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SIECUS state profiles

2008-08-22 15:35:05.980852+00 by Dan Lyke 3 comments

The Sexuality Information and Education Council of the United States has released A Portrait of Sexuality Education and Abstinence-Only-Until-Marriage Programs in the States (Fiscal Year 2007 Edition), a comprehensive profile of sex ed with profiles for individual states. RH Realith Check: Gaining Ground on Sex Ed: Five Years of SIECUS State Profiles gives the run-down:

The real victims in this situation continue to be the young people who are receiving misleading, biased, or false information through tax-payer funded abstinence-only-until-marriage programs, and who have missed the opportunity to receive good, comprehensive sex education. The teen birth rate is up 3 percent nationally, the first time in 15 years that we have seen any increase, and one in four teenage girls is infected with an STD. ...


[ related topics: Children and growing up Politics Sexual Culture Sociology Education ]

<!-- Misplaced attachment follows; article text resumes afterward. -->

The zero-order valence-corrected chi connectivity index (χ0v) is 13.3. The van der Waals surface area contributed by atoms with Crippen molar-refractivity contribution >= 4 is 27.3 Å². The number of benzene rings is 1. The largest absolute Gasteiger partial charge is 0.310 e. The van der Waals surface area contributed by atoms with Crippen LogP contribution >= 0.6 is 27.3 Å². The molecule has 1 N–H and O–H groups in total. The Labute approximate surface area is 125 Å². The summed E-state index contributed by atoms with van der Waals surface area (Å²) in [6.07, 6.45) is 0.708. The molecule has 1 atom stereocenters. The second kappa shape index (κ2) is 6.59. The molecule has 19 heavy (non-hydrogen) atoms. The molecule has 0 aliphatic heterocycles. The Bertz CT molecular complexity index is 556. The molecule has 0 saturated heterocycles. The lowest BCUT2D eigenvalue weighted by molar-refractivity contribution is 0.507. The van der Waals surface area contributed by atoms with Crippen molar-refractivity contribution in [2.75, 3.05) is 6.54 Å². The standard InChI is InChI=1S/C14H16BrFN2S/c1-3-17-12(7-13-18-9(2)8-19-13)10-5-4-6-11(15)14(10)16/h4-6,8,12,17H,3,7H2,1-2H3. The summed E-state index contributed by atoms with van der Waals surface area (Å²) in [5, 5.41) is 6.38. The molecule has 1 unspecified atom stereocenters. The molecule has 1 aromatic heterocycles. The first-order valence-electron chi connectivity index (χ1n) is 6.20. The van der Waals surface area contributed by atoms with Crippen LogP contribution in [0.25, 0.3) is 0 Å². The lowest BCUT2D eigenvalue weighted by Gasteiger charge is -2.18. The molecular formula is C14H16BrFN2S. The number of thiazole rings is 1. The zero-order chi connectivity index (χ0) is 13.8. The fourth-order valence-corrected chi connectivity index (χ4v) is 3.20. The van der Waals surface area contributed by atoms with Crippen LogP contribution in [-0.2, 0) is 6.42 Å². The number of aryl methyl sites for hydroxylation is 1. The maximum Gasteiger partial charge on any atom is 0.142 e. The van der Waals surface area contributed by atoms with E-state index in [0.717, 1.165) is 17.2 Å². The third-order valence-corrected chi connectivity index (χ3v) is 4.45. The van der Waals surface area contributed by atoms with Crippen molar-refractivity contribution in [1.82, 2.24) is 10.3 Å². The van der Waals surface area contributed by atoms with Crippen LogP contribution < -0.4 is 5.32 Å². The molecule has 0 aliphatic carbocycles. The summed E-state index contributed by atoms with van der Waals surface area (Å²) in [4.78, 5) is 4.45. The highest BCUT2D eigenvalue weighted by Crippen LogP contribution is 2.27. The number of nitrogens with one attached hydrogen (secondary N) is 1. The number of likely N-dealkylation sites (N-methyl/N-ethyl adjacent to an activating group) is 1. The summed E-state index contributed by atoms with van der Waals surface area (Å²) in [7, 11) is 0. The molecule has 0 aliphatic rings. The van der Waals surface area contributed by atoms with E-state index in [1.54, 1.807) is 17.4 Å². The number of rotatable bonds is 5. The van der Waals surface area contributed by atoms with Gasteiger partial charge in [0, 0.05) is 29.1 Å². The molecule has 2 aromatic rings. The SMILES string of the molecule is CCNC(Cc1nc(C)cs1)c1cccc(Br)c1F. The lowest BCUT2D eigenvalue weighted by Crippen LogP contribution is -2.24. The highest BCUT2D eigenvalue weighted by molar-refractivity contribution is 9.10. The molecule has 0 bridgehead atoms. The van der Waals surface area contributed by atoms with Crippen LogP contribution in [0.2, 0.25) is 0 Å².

comments in ascending chronological order (reverse):

#Comment Re: made: 2008-08-23 10:54:15.427641+00 by: stevesh

I've never bought that stat about 1 in 4 teenaged girls having an STD.

Seems like at the lower end of things (12, 13) the percentage whom have had sex would be much smaller, so that by the time you get to the 17-year-olds they would have to all have the clap.

I suspect it's one of those intentionally misleading "ststistics", like "one in 7 women will die of breast cancer".

#Comment Re: made: 2008-08-23 11:26:24.884971+00 by: meuon

It can be influenced by the range of what can be defined as an "STD" is broad. ranging from herpes and HPV to minor things you can only detect with a microbiology exam (few if any side effects or signs), plus the biggies like HIV, Gonorrhea and Syphilis.

If "one in four" teenage girls, how does that correlate to boys?

The Siecus report was interesting.

#Comment Re: made: 2008-08-23 12:28:08.86607+00 by: Dan Lyke

Good eye, Steve. Here's the CDC press release on the study that came up with the "one in four" number, and more here, there's enough of that as HPV, and little enough overlap between the others (chlamydia, trichonomiasis and herpes) that I wonder if there's another common transmission vector or some other factor in play.

Seems like there are also a whole bunch of strains of HPV that get lumped into one, I could do with some learning on that front.